Play on, playa.

May 25, 2007 at 11:27 pm 5 comments

King of Night Vision, King of Insight

galileoGentle readers,

Let me first express my gratitude to the blog masters for not only inviting me to contribute to this venerable forum, but for awarding me my own feature. I shall forever strive to earn the honor already bestowed upon me.

I was trolling around in the electronic archives of The Onion this week and stumbled upon the following headline:

Giant Cockroach In Bathroom ‘A Harrowing, Kafkaesque Experience,’ Grad Student Says

Pure brilliance. After falling on the floor with laughter, I was finally able to collect myself and read further. The article details the encounter of “poverty-stricken Columbia University graduate student Marc Edelstein” with a giant cockroach in his bathroom, inevitably leading him down a long path of convoluted ruminations on the human condition. The fictitious Edelstein continues:

“Every day, I can’t believe I am living in that apartment. The humiliations society forces me to undergo, just to get my stupid PhD, defy all rational, intellectual thought. Sometimes, when I wake up in the morning and see the squalor in which I live, it feels as if I’ve somehow found myself on trial before a group of faceless, bureaucratic agents for some horrible crime I didn’t commit, and no one will even explain to me what my crime was.”

Truer words were never spoken. Staring down the barrel of my own fast-approaching PhD exams this fall, I was led to reflect on the traumas that I have personally suffered at the hands of my own professors. Forget Guantanamo. You want torture? Enroll those guys in an Ivy League graduate program. You won’t be able to stop them confessing.

For your enjoyment, the following recovered repressed memory:

N.B.: All names have been changed to protect and preserve the anonymity of the innocent (read: me).

In the course of my graduate career, I was asked by one of my professors if I would make an early-morning trip to a coffee shop45 minutes away — the next day to pick up a guest lecturer (let’s call him Dwight K. Schrute — sigh). Of course, this call came at ten o’clock the night before, and the round trip to the coffee shop meant that I would have to leave at six the next morning to get the speaker back to campus in time for his presentation at nine. Fine — even if I knew my professor would never give me the gas money he promised. Fine — even if I had watered his plants and picked up his mail and administered his 7 a.m. exams the previous summer. I had seen the fliers for the lecture and was interested in the topic (i.e., Galileo’s influence on religion in the Enlightenment). And I wanted my professor to stop “losing” chapters of my thesis. There had been, incidentally, two different kinds of posters made to advertise the lecture: the first consisted of a description of the lecture accompanied by a distinguished-looking portrait of the guest lecturer next to the mahogany (of course) shelves in his office; the second, more widely distributed flier was almost identical, but instead featured a portrait of Galileo. Back to the phone conversation:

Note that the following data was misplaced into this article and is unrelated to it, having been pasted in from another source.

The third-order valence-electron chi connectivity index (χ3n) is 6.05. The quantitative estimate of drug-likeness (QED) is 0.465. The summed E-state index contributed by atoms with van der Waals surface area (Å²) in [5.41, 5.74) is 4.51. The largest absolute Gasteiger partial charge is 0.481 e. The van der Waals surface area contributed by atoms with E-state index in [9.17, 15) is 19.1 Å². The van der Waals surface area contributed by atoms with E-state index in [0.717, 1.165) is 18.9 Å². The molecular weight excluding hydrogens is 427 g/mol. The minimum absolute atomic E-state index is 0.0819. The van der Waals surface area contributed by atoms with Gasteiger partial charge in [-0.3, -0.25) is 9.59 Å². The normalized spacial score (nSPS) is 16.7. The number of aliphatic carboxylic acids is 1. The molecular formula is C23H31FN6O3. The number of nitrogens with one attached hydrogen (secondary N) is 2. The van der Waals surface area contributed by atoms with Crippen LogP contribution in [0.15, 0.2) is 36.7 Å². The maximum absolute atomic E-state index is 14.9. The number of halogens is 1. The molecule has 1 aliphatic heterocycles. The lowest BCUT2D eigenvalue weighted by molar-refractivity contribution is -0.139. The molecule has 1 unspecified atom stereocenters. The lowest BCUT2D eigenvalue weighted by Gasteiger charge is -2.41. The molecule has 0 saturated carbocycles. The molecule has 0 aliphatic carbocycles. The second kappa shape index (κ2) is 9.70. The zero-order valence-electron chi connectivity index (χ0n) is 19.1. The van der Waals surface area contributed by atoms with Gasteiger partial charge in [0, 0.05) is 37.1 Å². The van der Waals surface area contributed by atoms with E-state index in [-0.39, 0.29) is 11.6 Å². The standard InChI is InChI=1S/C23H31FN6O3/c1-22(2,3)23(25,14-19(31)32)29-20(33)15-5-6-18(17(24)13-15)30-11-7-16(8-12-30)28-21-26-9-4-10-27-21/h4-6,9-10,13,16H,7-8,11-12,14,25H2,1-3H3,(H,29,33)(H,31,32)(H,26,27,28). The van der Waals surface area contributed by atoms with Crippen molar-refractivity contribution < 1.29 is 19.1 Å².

Me: “Ok, so Dwight K. Schrute will be waiting for me at the coffee shop at 7:30.”

Professor: “That’s right. He’s a pretty tall guy. He’s got dark hair and wears dark-rimmed glasses…”

Me: “Oh, right. I saw the flier earlier today.”

Professor: Silence. For five seconds. “Ummm, that’s not Dwight K. Schrute…”

I soon realized that he had only seen the Galileo flier, and assumed that I thought that the portrait of Galileo was a picture of our speaker. Really? That’s not Dwight K. Schrute? Really? I was going to wander around the coffee shop until I found a guy in a ruffled lace collar and codpiece. I’m so glad you said something. Otherwise I would have wandered aimlessly for hours looking for a guy from Queene Elizabeth’s Royale Theatre Troupe

By the way, have you had a chance to look at those chapters yet?

May 18, 2007 at 11:29 pm 4 comments